The trade war has escalated into an extremely disruptive market force, as the presidents of the United States and China have stopped pretending to be buddies.
Most recently, Donald Trump went against the recommendations of his own advisers and threatened more punitive tariffs; Xi Jinping’s people responded by saying China would stop buying American agricultural products.
Trump then threatened to push the tariffs even higher, so Xi devalued the yuan.
Remember the good old days, when the Tweeter In Chief claimed: “Trade wars are good, and easy to win”?
That was 17 months ago … and it hasn’t been easy … and the war is nowhere near won.
For investors, these are wild times. One day there will be a shred of optimism about the trade war and the market will rise. The next day (or later the same day), there will be a threatening tweet, and the market will fall.
And then there was Monday, August 5.
After China responded to Trump’s latest threat by devaluing the yuan, the market recorded its worst one-day loss of 2019.
So what’s an investor to do?
Well, that depends upon one’s goals, time horizon, risk-tolerance level or other factors.
For DTA’s Income Builder Portfolio, it’s business as usual.
On Tuesday, August 6 — as scheduled — I executed a purchase order on Daily Trade Alert’s behalf for 8 shares of oil giant Chevron (CVX) at $118.81 apiece.
IBP = Investing Brings Prosperity
I certainly can understand a big investor being somewhat hesitant to make major stock purchases in such volatile times.
We make two buys of approximately $1,000 each per month.
Total return matters, but we are mostly concerned with building a growing, reliable income stream through the Dividend Growth Investing strategy.
And we’re not going to let the news of the day scare us away from constructing the IBP.
Since the Income Builder Portfolio’s inception in January 2018, we have purchased shares of 26 companies; Chevron is the 12th that we have bought on two separate occasions.
In my previous article, I discussed many reasons for choosing CVX again. The company’s commitment to its dividend — as illustrated in the following slide from its most recent investor presentation — ranks high on the list.
The 6.25% dividend raise implemented by CVX earlier in 2019 marked the company’s 32nd consecutive year of growing its payout.
The $1.19 quarterly ($4.76 annual) distribution gives Chevron an attractive 4% yield.
Simply Safe Dividends calls Chevron’s dividend “Very Safe” (score of 85 on 1-100 scale). Major reasons for that include a sterling AA credit rating from Standard & Poor’s, and an outstanding balance sheet featuring very low debt.
Our most recent purchase nearly doubled the size of the IBP’s Chevron position to 17.1746 shares. (The first CVX buy was back on Feb. 12, 2019.)
Because we made this addition before the August 16 ex-dividend date, the portfolio will receive $20.44 on Sept. 10.
That will be reinvested immediately, buying about .17 of a share more. Then, in December, the new share total of 17.3446 will generate a $20.64 dividend.
Similar action is happening with every IBP position, and that’s how an income stream gets built.
With this buy, Chevron becomes the portfolio’s No. 3 income producer. Here are the top 5:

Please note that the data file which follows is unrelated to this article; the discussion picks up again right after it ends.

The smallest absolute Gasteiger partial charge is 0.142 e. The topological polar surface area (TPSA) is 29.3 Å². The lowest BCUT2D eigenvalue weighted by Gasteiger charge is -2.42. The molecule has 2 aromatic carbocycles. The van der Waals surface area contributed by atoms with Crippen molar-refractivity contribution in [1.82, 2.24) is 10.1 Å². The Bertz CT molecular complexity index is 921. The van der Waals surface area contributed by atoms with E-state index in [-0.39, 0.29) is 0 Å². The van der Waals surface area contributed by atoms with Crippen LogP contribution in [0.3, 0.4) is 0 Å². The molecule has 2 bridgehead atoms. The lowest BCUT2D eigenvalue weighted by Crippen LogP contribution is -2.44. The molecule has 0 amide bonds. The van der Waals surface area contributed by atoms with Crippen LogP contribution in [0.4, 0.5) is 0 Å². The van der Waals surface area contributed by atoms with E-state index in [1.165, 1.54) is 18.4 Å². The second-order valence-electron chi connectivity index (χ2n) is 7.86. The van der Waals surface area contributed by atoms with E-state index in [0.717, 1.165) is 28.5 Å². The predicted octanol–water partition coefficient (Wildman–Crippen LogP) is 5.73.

By and large, analysts are bullish on Chevron, as illustrated by the following Thomson Reuters survey of 22 market-watchers.
Those who believe CVX shares will outperform over the next year or so include analysts from CFRA, Credit Suisse, Schwab and Value Line.
The above graphic from Value Line shows a “Relative P/E” of 0.84, indicating that Chevron is undervalued compared to most companies in VL’s 1,700-stock coverage universe. (The mean Relative P/E is 1.00.)
Morningstar Investment Research Center also considers CVX to be undervalued, assigning a $136 fair value.
Using FAST Graphs, Chevron appears slightly undervalued if one looks at how its current P/E ratio compares to its 10-year norm.
After plugging Price/Free Cash Flow into FAST Graphs, CVX looks far more undervalued.
Lastly, although it is impossible to really know how a company will do in the future, I do like to look at projections as just one more bit of information.
Here, Chevron is compared to U.S. peers Exxon Mobil (XOM), ConocoPhillips (COP) and Marathon Petroleum (MPC). I take special note of the 5-year PEG ratio and EPS Growth forecasts; CVX is the runaway leader in both categories.
Wrapping Things Up
There is no end in sight to Trump’s trade war, and some economists predict that it could trigger the next recession.
Nevertheless, we will keep buying stocks for the Income Builder Portfolio because that’s what our Business Plan mandates: Continue investing in high-quality, dividend-growing companies, through good markets and bad.
That has been a winning strategy for a century’s worth of investors, and there is little reason to think that will change.
If you follow the IBP closely, you might have noticed that we made only one buy in July. That is because my wife Roberta and I were busy celebrating our 36th anniversary with a long vacation to the Oregon Coast and other Pacific Northwest destinations.
In the photo above, we were at the stunning Cape Perpetua overlook. As you can see, we weren’t terribly concerned about what Trump was tweeting or how Xi was responding or what the stock market was doing that day.
To make up for the IBP adding one fewer than our customary two stocks last month, I will select three in August. Chevron’s the first of those, and I’m confident it will be a fine long-term holding despite the political shenanigans that undoubtedly will agitate many investors in the years to come.
As always, you are strongly encouraged to do your own due diligence before buying any stocks.
— Mike Nadel